A new career will change who you are

Written by Cathy Goodwin, PhD

I hear from many people who feel trapped in a career after fifteen or twenty happy, productive years. It's been a good ride, they say, but now it's time to jump offrepparttar train. They want to fulfill a creative dream, recover from burnout or just try something new. The old challenge is now a "been there, done that."

If you can relate to that description, you probably recognize that midlife career change is both easier and harder than starting out inrepparttar 102059 world of work. Change is easier because you have resources to greaserepparttar 102060 rails. You have savings, equity in your house, and a retirement fund. More important, you have acquired skills, contacts and networks. You may be able to userepparttar 102061 resources of your current employer to develop new skills.

Onrepparttar 102062 other hand, change is hard because you have invested in your career identity. In my relocation book, Makingrepparttar 102063 Big Move (New Harbinger 1999), I emphasize that moving is stressful because identity is interrupted. The change is equally stressful when you relocate your career.

Often people focus onrepparttar 102064 skills and activities they want to incorporate into their new careers, but ignorerepparttar 102065 impact on identity. Yet I have seen people falter and give up on new careers because they were uncomfortable withrepparttar 102066 new way they had to define themselves. Just saying, "I am…" creates a new reality.

Atrepparttar 102067 same time, once you begin to acquire a new identity, you increase your risk. It will be more difficult to return to a former career or job once you have begun to enjoy a new identity. And your former colleagues will see you differently.

Career Decisions in Uncertain Times

Written by Amy Crawford

Career Decisions in Uncertain Times Amy Crawford

Withrepparttar state of our security and economic times cracking beneath our feet, what are Americans thinking about their current career positions? Torn between building job security in a low-risk environment and pursuing a career that adds to their quality of life, will Americans be sure about which way to jump ifrepparttar 102058 bottom falls out?

Sincerepparttar 102059 terrorist attacks, career choices have been challenged in a few ways. “Being a career makeover coach,” says Shana Spooner, www.shanaspooner.com, “I’m finding two things – either people are keeping their heads down and hoping not to be laid off or they are re-thinking their career choices to do something more meaningful.” The full impact ofrepparttar 102060 terrorist attacks andrepparttar 102061 slowing economy will not be know for some time, but many travel-related fields are sure to be affected along with most tourism industries. Regardless, this attack has Americans thinking about their job security. Those who are laid off are forcefully givenrepparttar 102062 choice to get back to work doing something they view secure, or they can take this opportunity to get started doing something that holds more meaning.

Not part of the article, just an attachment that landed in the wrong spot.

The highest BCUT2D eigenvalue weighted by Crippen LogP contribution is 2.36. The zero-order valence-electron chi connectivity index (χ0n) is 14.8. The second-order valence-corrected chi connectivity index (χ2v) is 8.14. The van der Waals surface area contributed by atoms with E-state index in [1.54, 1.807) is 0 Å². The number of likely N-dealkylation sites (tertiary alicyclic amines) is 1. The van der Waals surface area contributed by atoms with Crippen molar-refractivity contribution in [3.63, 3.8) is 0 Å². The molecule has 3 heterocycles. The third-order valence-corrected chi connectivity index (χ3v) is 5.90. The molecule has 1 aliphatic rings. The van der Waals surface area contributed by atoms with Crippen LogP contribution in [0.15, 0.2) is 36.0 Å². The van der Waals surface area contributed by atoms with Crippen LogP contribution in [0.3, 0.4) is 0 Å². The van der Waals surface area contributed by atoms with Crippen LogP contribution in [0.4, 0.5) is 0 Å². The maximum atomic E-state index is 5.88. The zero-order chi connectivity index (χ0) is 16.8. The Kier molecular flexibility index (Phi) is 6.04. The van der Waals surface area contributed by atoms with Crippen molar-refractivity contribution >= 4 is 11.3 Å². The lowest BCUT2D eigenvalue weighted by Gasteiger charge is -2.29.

Those who choose to stay with a less fulfilling job, for security, may take it over risking their financial stability. “For some, security is becoming more important and people are deciding not to make any changes at this time,” says Sandy Kaiser a life coach forrepparttar 102063 McNeill Group in Dallas, Texas. Onrepparttar 102064 other hand, Rachelle Disbennett-Lee of www.coachlee.com says, “My clients onrepparttar 102065 east coast are having a more difficult time with career decisions than my clients onrepparttar 102066 west.” She expects, that now, fewer people inrepparttar 102067 east are willing to give up who they are for their job.

Michael Stratford, a life coach for Center for Creative Development in Norwood, PA believes, “Some people now fear a high-profile career will put them in an unsafe location.” He says, “Many people seem to be re-visiting their values and what’s truly important to them. This tragedy has been a wakeup call in so many ways.”

Many coaches did say, that for those planning a career change either willingly or unwillingly, should not rushrepparttar 102068 decision. Maria Marsala, a life coach at www.coachmaria.com, says, “Emotions are very high. It is best to make changes based on values and needs and not on an emotional whim.”

For those struggling with their career path, here is a list of things to remember:

1.Make a list of your likes and dislikes for every job you’ve held. 2.Write down your first memories of doing something you found really fun, and be sure to look for forgotten interests. 3.Ask others what they think you are good at to determine interest in a field you may have been unaware of. 4.Write downrepparttar 102069 qualities you like in others and look for those qualities in your next employer. 5.Make a list ofrepparttar 102070 things that are most important to you and be sure that your next career fits into those needs.

Cont'd on page 2 ==>
ImproveHomeLife.com © 2005
Terms of Use